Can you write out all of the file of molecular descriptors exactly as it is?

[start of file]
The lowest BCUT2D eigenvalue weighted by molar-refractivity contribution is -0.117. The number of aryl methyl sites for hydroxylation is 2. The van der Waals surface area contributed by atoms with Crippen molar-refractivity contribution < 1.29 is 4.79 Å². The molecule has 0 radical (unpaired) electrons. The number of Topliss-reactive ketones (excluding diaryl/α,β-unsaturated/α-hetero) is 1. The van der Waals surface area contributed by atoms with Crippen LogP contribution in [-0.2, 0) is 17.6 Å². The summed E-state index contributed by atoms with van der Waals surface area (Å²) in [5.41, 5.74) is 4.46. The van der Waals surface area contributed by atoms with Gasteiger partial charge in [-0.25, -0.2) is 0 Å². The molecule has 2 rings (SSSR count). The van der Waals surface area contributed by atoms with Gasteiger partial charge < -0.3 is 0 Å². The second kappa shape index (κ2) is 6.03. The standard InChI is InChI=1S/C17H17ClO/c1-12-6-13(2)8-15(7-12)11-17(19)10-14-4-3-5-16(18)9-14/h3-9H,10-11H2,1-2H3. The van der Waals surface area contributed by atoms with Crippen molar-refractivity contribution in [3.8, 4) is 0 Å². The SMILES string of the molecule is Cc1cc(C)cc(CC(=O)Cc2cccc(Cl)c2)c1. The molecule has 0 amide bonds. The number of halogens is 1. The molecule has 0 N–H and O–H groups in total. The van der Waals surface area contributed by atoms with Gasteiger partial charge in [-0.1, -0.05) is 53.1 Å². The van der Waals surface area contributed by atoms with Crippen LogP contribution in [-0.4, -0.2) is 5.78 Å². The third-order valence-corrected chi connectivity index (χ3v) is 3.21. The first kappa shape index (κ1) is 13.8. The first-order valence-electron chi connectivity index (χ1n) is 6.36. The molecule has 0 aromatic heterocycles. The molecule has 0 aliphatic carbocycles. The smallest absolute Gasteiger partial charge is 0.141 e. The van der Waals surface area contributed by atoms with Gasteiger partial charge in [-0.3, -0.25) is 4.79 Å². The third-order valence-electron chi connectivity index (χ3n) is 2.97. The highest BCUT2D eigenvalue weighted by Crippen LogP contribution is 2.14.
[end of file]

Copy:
The lowest BCUT2D eigenvalue weighted by molar-refractivity contribution is -0.117. The number of aryl methyl sites for hydroxylation is 2. The van der Waals surface area contributed by atoms with Crippen molar-refractivity contribution < 1.29 is 4.79 Å². The molecule has 0 radical (unpaired) electrons. The number of Topliss-reactive ketones (excluding diaryl/α,β-unsaturated/α-hetero) is 1. The van der Waals surface area contributed by atoms with Crippen LogP contribution in [-0.2, 0) is 17.6 Å². The summed E-state index contributed by atoms with van der Waals surface area (Å²) in [5.41, 5.74) is 4.46. The van der Waals surface area contributed by atoms with Gasteiger partial charge in [-0.25, -0.2) is 0 Å². The molecule has 2 rings (SSSR count). The van der Waals surface area contributed by atoms with Gasteiger partial charge < -0.3 is 0 Å². The second kappa shape index (κ2) is 6.03. The standard InChI is InChI=1S/C17H17ClO/c1-12-6-13(2)8-15(7-12)11-17(19)10-14-4-3-5-16(18)9-14/h3-9H,10-11H2,1-2H3. The van der Waals surface area contributed by atoms with Crippen molar-refractivity contribution in [3.8, 4) is 0 Å². The SMILES string of the molecule is Cc1cc(C)cc(CC(=O)Cc2cccc(Cl)c2)c1. The molecule has 0 amide bonds. The number of halogens is 1. The molecule has 0 N–H and O–H groups in total. The van der Waals surface area contributed by atoms with Gasteiger partial charge in [-0.1, -0.05) is 53.1 Å². The van der Waals surface area contributed by atoms with Crippen LogP contribution in [-0.4, -0.2) is 5.78 Å². The third-order valence-corrected chi connectivity index (χ3v) is 3.21. The first kappa shape index (κ1) is 13.8. The first-order valence-electron chi connectivity index (χ1n) is 6.36. The molecule has 0 aromatic heterocycles. The molecule has 0 aliphatic carbocycles. The smallest absolute Gasteiger partial charge is 0.141 e. The van der Waals surface area contributed by atoms with Gasteiger partial charge in [-0.3, -0.25) is 4.79 Å². The third-order valence-electron chi connectivity index (χ3n) is 2.97. The highest BCUT2D eigenvalue weighted by Crippen LogP contribution is 2.14.